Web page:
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Fitch has reaffirmed Israel’s credit rating at “A” with a stable outlook

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Tuesday, April 30th, 2013

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In its announcement Fitch noted that the rating ratification reflects Israel’s strong institutions and macroeconomic performance; however the large expected budget deficit was also mentioned

The Fitch Rating Agency reaffirmed Israel’s Credit Rating today at “A” with a stable outlook. In its announcement, Fitch noted the strength of the Israeli economy, the relatively high GDP per capita compared to its peers, the quality of the education system and the business environment which supports innovation. The Israeli economy enjoys a high economic growth, with natural gas contributing to a growth rate of 3.7% in 2013, a relatively high figure compared to 2012. The gas discoveries will enable the stabilization of energy prices and will reduce the need to import energy products. Consequently the country is expected to return to a balance of payments surplus in 2013 and to continue improving its external accounts.

Fitch noted the management of the government debt and the state’s ability to raise funds through an extensively diverse domestic market which reduces the need to raise capital in the international markets. Nonetheless, Israel does have the ability to raise capital from a number of external sources.

On the other hand, Fitch noted that the political system in Israel includes a new coalition that has yet to prove itself. In addition, Israel is located in an insecure environment with high geo-political risk and unstable relations with its neighbors that cause high defense expenses which could impair economic activity. In addition, Fitch noted the size of the government debt relative to the GDP, which is significantly higher than Israel’s peers, and is not expected to decrease due to the large government deficit resulting from a decrease in tax revenues and the pressure to increase expenses.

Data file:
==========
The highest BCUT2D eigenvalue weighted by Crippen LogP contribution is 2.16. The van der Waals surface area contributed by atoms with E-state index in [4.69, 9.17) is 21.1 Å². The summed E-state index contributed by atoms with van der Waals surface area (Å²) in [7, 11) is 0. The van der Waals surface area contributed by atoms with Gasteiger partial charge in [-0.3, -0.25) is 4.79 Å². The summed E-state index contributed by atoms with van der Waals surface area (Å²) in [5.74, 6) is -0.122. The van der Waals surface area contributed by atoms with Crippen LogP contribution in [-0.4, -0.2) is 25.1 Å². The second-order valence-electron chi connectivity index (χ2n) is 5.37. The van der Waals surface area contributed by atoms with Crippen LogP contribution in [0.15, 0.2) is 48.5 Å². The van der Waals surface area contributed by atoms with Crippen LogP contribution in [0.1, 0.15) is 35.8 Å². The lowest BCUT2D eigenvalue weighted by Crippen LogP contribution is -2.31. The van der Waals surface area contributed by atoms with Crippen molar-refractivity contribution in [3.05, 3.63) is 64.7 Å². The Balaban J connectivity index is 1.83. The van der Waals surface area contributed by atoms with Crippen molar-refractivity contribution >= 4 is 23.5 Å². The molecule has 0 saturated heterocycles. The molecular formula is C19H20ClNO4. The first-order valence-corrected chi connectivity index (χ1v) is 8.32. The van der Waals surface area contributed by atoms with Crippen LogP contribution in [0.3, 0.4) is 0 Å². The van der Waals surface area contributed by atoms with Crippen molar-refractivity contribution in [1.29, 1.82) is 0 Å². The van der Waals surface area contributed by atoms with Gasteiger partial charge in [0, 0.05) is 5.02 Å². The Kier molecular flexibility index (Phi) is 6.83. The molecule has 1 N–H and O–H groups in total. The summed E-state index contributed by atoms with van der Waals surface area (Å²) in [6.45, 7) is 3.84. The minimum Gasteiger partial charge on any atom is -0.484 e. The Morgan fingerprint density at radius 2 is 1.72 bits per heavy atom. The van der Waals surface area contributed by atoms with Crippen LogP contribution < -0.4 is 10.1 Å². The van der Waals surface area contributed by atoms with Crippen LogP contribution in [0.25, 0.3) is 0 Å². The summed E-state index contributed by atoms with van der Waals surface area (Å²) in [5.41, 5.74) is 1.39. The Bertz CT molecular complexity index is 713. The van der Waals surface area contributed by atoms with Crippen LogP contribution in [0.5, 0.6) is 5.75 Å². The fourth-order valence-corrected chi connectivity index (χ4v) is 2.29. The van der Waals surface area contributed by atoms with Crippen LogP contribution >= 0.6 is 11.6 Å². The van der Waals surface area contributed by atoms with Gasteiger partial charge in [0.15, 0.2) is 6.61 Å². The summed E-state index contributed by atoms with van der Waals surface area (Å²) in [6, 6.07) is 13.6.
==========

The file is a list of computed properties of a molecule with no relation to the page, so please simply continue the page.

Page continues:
With regard to the budget deficit, Fitch noted that the current government has set a target to reduce the deficit and it will have to handle pressures to increase expenses. A rating downgrade could also result from deterioration in the geo–political situation, including an attack on Iran, or as a result of a continuous decline in fiscal discipline and an increase in the ratio of public debt to GDP.

Fitch notes that they will consider raising Israel’s credit rating if the government’s fiscal discipline results in further reduction of the debt to GDP ratio, down to a level of 60%, or if there is a significant improvement in the geo – political situation.